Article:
You know that you can do your best in a job interview, but this time it did not happen. Despite your careful preparation, you feel you have not made the good impression you wanted. You were nervous and uncomfortable, you went into confusion when you had to answer the questions, and you struggled to establish a good synergy with the company selector.
It may therefore seem that all your efforts have been wasted and a bad interview can undermine the trust you have in yourself. But do not worry, all is not lost.
Of course, there is always the possibility that the interview did not go as badly as you thought. But even if it were, you could try to use this situation to your advantage, getting the best out of it, by following these tips …
Write an honest account of how you think the interview went
First of all, I’m sure your head will fill with worries about where exactly you think you’ve made a mistake. While this may not seem like the most enjoyable task at the moment, try writing an honest account of this nasty interview while it’s still fresh in your mind – from beginning to end. This will allow you to make clear your many thoughts and feelings about it, so you can better remember how it actually went.
What mistakes did you make?
Now that you have written everything, it will be easier to identify what mistakes you made during the interview. Try to answer the above question honestly. For example, did you forget to prepare the questions to ask at the end? Did you digress too much with one of your answers? Did you accidentally talk negatively about your last employer?
Try to understand why you think you’ve made these mistakes. For example, you may have forgotten to prepare questions for the selector because you were too worried about what they would ask you. Or, you may have spoken negatively about your last employer because you were taken by surprise by a question that asked you why you want to leave your current company. Whatever it was, it identifies why those errors occurred, so you can avoid them next time.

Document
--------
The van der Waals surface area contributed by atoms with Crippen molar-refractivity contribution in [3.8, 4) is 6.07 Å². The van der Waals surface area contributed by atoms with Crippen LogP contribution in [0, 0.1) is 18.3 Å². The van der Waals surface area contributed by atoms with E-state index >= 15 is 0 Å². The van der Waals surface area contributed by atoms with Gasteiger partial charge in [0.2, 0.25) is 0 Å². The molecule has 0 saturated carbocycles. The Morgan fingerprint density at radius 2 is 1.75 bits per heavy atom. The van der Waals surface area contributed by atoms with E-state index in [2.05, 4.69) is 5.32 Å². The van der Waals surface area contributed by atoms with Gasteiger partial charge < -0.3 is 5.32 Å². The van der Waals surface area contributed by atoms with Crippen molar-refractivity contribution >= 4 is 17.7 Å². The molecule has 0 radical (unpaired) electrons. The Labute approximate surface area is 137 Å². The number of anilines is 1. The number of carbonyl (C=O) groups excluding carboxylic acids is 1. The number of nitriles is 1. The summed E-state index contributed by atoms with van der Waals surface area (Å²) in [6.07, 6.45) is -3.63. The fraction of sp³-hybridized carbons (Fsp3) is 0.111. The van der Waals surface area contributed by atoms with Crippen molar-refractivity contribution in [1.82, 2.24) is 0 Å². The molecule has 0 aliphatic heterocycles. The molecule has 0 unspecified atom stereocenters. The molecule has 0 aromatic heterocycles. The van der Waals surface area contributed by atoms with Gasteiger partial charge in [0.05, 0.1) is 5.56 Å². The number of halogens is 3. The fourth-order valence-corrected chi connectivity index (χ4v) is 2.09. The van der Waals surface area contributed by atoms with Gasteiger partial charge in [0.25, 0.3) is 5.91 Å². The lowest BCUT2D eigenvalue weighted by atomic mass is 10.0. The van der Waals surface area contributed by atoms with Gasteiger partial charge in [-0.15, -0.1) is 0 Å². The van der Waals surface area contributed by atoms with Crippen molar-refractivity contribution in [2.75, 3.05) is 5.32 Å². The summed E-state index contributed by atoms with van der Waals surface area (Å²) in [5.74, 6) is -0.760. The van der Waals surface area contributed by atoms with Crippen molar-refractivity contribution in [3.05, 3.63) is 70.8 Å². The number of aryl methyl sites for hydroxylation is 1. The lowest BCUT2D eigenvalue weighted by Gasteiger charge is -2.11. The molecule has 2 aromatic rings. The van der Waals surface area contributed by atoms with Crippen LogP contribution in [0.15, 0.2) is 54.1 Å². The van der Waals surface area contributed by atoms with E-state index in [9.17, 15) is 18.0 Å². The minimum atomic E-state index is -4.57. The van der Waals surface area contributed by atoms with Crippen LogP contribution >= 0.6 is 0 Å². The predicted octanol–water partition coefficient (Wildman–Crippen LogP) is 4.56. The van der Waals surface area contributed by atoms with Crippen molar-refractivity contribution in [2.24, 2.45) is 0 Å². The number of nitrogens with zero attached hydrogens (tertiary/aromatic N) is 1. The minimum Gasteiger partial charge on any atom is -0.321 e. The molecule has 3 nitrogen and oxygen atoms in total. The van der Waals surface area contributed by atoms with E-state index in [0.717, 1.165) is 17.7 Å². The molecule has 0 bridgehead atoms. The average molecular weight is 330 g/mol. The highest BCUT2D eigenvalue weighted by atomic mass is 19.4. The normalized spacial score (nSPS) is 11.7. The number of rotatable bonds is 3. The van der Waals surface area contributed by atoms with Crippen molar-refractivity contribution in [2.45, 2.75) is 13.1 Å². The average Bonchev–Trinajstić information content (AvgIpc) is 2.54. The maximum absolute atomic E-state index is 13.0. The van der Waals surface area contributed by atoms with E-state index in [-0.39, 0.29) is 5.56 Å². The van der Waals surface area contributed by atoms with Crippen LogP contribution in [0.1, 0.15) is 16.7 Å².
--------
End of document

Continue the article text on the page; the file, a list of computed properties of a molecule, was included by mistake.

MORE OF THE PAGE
The selector could show himself more welcoming?
It is essential that you make the distinction between your mistakes and what the selector could do and did not – after all, they too are human beings. He may have unwittingly placed himself hostile towards you, for example by asking you questions in quick succession without smiling or commenting on your answers. Or maybe his body language was too reserved, which made you nervous and lost concentration. In the future you may again find yourself talking to people who are not really ideal. Therefore it is worth learning today how to deal with these types of meetings and not get too upset by this experience.
Now that you have a clearer memory of the interview, I would advise you to pick up the phone and contact your Recruiter. It may already be waiting for your call, to get an impression of how it went, and I suggest you call it the same day.
Give your recruiter a balanced and professional feedback
When you talk to your Recruiter, it is worth saying from the beginning that you are aware that the interview did not go as well as you wanted. It is important that you are honest, but without using too negative phrases or phrases, that can somehow bring out a distorted image of your professionalism. Be sure to also highlight what you have learned from this experience. For example, instead of saying:
“This was a bad interview, I completely missed one of my answers, I did not expect that question, so I spoke in a confused and nonsensical way.”
You could say something like this: